Imperial Russia

The Rule of the Tsars


Historical Background

  • instituted by Ivan IV (the Terrible) (b. 1530; r. 1547; d. 1584)
  • ‘Autocrat’
  • Support of Church, which controlled education
  • Ivan redistributed land from nobility to loyal generals and bureaucrats – and so guaranteed ongoing loyalty
  • Peasants became increasingly indebted to landowners from unfavourable contracts
  • Romanov Dynasty began 1613 (Mikhail: Ivan’s (first) wife’s brother’s grandson)
  • Peter I / the Great: b. 1672; r. 1682; d. 1725)
  • Westernisation, modernisation – an eye on Europe from new capital, St Petersburg
  • Broke power of Church, forced it to be subservient
  • Foreign wars increased burden on peasants (taxes and conscription)
  • Despite revolutions in USA (1776) and France (1789), concepts such as liberty and equality did not reach Russia.
  • Victory over Napoleon (1812) asserted autocratic power
  • Very few Russians traveled into Europe: many of those were already in the favoured elite and keen to keep the status quo; others, more critical, recognised the failures of the Tsarist system
  • 1825, Decembrists attempted a coup upon the death of Alexander I: failed
  • Nicholas I (brother) increased repression to stop further unrest (see below)
  • Polish coup attempts (1830-1 and 1863-4) resulted only in a Russification of Poland
  • Despite secret police, censors and bureaucracy, Russian intelligentsia were able to spread dissatisfaction through political writings and novels (Tolstoy, Dostoyevsky)
  • This sowed the seeds of revolution…


Key Features of Nicholas System

Power moved from the land owning aristocracy back to the central power of the Tsar.

Set up the Imperial Chancery into five sections, directly reporting to Nicholas I:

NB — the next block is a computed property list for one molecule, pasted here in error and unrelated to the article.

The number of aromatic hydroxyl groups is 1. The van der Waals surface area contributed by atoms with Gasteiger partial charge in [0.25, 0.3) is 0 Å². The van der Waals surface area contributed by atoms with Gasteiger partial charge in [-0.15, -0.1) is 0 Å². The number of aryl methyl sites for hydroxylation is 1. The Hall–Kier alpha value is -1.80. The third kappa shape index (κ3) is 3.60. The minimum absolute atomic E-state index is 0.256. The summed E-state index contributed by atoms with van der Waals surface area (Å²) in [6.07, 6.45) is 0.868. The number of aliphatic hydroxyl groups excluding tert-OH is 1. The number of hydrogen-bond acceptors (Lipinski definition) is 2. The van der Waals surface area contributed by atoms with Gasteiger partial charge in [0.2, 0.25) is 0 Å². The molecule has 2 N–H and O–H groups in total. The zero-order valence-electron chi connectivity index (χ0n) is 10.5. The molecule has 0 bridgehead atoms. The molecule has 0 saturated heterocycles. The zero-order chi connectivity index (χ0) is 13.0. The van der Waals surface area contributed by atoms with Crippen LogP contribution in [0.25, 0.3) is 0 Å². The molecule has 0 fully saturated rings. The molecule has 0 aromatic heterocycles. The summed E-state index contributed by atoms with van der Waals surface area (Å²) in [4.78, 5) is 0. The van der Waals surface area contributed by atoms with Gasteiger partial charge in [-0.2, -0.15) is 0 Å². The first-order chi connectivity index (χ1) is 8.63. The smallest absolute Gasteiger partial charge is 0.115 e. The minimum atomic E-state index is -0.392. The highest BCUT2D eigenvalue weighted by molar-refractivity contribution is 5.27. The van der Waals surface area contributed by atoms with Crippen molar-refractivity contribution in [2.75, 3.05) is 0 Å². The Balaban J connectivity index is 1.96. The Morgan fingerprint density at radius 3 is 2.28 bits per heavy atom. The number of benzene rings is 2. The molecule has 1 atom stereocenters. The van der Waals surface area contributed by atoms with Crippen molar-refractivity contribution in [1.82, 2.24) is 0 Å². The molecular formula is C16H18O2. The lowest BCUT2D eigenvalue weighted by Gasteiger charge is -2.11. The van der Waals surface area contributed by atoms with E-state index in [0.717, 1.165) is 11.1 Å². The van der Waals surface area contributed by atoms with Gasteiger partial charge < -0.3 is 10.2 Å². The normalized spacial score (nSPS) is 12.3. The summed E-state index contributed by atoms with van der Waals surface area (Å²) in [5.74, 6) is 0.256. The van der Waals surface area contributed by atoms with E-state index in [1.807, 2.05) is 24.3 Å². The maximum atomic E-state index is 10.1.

1. 1st Section: Secretariat – administration & appointment of senior bureaucrats
  2. 2nd Section: Law – collection & publication of Russian (Imperial) law
  3. 3rd Section: Secret Police – internal security & monitoring, arrest of dissidents
  4. 4th Section: Institutions of Empress Maria – education, orphans, invalids etc.
  5. 5th Section: Serfs – how to keep serfs content so as to avoid revolutionary sentiment

Committee of Ministers: advisory in a range of portfolios, ensure Imperial decrees carried out in their portfolio areas (Foreign Affairs, Defence, Interior, Finance etc.

Ministerial Boards: Bureaucrats responsible to their Ministers

Governors of Provinces – reported to Minister of Interior, so centralised control.

Orthodoxy, Autocracy, Nationality

Official ideology adopted by Nicholas I, from ideas developed by Sergey Uvarov:
It is our common obligation to ensure that the education of the people be conducted, according to Supreme intention of our August Monarch, in the joint spirit of Orthodoxy, Autocracy and Nationality. I am convinced that every professor and teacher, being permeated by one and the same feeling of devotion to the throne and fatherland, will use all his resources to become a worthy tool for the government and to earn its complete confidence.

Orthodoxy: Orthodox Christianity, and the Russian Orthodox Church, are fundamental to the deeply-religious Russians

Autocracy: Under the Divine Right of Kings, the Tsar’s place is assured and deserving of loyalty from all citizens

Nationality: pride in Russian ideas and practises, rejecting western concepts of liberalism, modernisation, individualism, free thinking.

Reform for Serfs

  • Sale of serfs to settle private debts, or that would break up families forbidden
  • State peasant welfare system of schools, medical & fire services, agricultural advice
  • Reforms to decrease likelihood of peasant revolt; all revolts put down brutally

Foreign Policy

Focus on expanding the Empire (as per other European imperial powers of the time)

1826: Persia defeated, Kazakhstan and Turkistan gained.
1833: Re-affirmed the Holy Alliance with Prussia & Austria
1849: Supported Austria in suppressing Hungarian revolts